Calling all cyclists!!!
The serious and the competitive bikers... mountain bikers... neighborhood bikers... cross country bikers... stationary bikers...
You all need to listen up if you love to bike, want to keep biking injury free, and want to upgrade your biking performance.
Cycling is pretty darn popular in the US. For example, the US bike market is worth about $6 billion. Between 2014 and 2017, the number of cyclists has increased from 43 million to 47.5 million. The number of young cyclists is decreasing, but that is not the case for older populations who love this form of sport and exercise. USA Cycling sanctions nearly 3,000 competitive and non-competitive cycling events each year in the United States.
So if you love to cycle, you are not alone! It's super popular.
What are the most common injuries caused from cycling?
According to UR Medicine they are:
- Knee Pain
- Head Injuries
- Neck/Back Pain
- Wrist/Forearm Pain or Numbness
- Urogenital Problems
- Foot Numbness and Tingling
If you cycle a lot without a warm up or cool down routine, you are bound to eventually end of with injuries in your knees, hips, back, and even neck and shoulders. Some cyclists do it just for leisurely fun, but there are many of you out there who compete and race and cycle as a main sport in your life and you are probably looking to both stay injury free so you can keep doing and also improve your performance.
Pre stretches to do before cycling
If you are wondering, how should i warm up for cycling... the answer is pretty much the same way you cool down after stretching. There are a lot of options out there - things like dynamic stretches for cyclingBendable Body cycling stretches fill all of the requirements. When you do them before you cycle, you'll perform better, your body will work better. So you if you are looking to increase speed, acceleration, power and performance, stretch ahead of time.
Post stretches to do after cycling
There are a lot of ideas out there about how often you should stretch, how to stretch, when you stretch, what stretches to do for aero position, etc... Let's keep it simple. We've already mentioned the benefits to stretching before you cycle. But there are just as many (if not more) benefits to stretching after you cycle. The way we like to describe it at Bendable Body is when you stretch with resistance after an athletic event, you take the event out of your body. What does that mean? It means when you are cycling you are creating wear and tear in your muscles and joints and you are expending energy. When you stretch with resistance using the Bendable Body Method, you are removing wear and tear, rehydrating your muscles and fascia, and creating and storing energy in your body. So it's kind of like pressing rewind when you think about it! The reason this is so important is because it helps keep you injury free. And that's key to keeping you doing the things you love - in this case - cycling!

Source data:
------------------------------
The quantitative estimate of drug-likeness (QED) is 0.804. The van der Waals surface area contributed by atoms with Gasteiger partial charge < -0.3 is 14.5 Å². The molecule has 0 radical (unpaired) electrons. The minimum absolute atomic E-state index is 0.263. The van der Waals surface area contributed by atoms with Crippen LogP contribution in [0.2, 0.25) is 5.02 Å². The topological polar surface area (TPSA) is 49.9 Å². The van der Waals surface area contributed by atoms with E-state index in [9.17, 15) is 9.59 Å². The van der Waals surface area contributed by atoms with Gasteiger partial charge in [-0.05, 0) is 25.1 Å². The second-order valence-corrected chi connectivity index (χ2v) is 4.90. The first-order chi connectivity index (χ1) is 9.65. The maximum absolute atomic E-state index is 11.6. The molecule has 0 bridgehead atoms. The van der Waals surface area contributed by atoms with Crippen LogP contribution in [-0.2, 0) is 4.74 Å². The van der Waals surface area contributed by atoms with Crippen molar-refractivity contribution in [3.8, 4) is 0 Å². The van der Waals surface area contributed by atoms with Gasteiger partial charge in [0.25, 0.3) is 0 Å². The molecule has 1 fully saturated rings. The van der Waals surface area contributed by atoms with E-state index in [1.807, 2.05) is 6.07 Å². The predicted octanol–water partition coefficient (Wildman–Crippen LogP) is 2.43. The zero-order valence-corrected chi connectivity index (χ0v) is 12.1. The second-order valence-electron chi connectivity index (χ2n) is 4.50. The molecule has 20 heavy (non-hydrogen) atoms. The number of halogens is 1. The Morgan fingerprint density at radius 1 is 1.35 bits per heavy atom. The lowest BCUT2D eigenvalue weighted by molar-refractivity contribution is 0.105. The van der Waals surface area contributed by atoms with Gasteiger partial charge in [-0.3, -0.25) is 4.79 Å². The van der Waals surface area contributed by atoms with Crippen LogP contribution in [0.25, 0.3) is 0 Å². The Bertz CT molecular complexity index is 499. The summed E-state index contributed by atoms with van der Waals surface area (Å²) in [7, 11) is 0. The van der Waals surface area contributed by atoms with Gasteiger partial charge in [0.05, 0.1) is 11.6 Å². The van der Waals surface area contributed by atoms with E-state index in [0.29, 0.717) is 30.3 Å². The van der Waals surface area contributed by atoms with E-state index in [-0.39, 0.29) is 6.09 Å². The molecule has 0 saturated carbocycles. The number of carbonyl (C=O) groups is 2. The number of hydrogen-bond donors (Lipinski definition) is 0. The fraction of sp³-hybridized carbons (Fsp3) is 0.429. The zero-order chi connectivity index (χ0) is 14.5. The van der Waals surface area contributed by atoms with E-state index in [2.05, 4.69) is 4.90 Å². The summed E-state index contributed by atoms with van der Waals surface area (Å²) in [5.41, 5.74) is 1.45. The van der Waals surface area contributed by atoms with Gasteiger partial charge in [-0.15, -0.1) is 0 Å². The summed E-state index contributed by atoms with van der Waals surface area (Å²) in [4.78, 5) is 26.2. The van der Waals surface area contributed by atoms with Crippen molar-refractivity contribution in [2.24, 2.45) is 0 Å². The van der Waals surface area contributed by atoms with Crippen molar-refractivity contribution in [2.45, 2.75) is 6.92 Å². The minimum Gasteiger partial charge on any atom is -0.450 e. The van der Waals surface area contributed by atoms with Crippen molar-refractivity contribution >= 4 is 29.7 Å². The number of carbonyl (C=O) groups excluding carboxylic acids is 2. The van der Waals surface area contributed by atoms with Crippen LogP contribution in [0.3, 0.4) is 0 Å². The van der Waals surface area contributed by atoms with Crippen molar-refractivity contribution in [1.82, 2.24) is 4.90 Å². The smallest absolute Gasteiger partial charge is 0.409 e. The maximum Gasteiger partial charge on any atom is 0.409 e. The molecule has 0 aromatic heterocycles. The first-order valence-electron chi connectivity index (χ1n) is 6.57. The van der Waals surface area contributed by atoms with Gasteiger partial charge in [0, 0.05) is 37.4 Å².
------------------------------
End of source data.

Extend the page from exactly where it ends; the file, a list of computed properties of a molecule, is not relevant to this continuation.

What are the most important stretches to do for cycling and why?
The primary muscle that leads the action for cycling is the medial hamstring. So when this muscle group has an accumulation of unhealthy fascia a few things go wrong: your hips and knees overwork and can get injured, your performance is negatively impacted, other muscle groups over participate - particularly the quadriceps. So getting your medial hamstring to fire and contract and optimally work is essential to a long relationship with cycling. In addition to stretching the medial hamstring, you will want to stretch your quads with resistance. The quads play an important supporting role in cycling. As I mentioned the medial hamstring leads the movement or action, but every time the medial hamstring makes a movement, it is dependent on the quads to participate in that movement and allow it to happen. They have what we refer to as a balancing muscle group relationship. When one muscle in the pair lengthens the other shortens and vice versa. So the medial hamstring needs those quads to be firing as well and to be supple and healthy for optimal performance and recovery and injury prevention when it comes to cycling.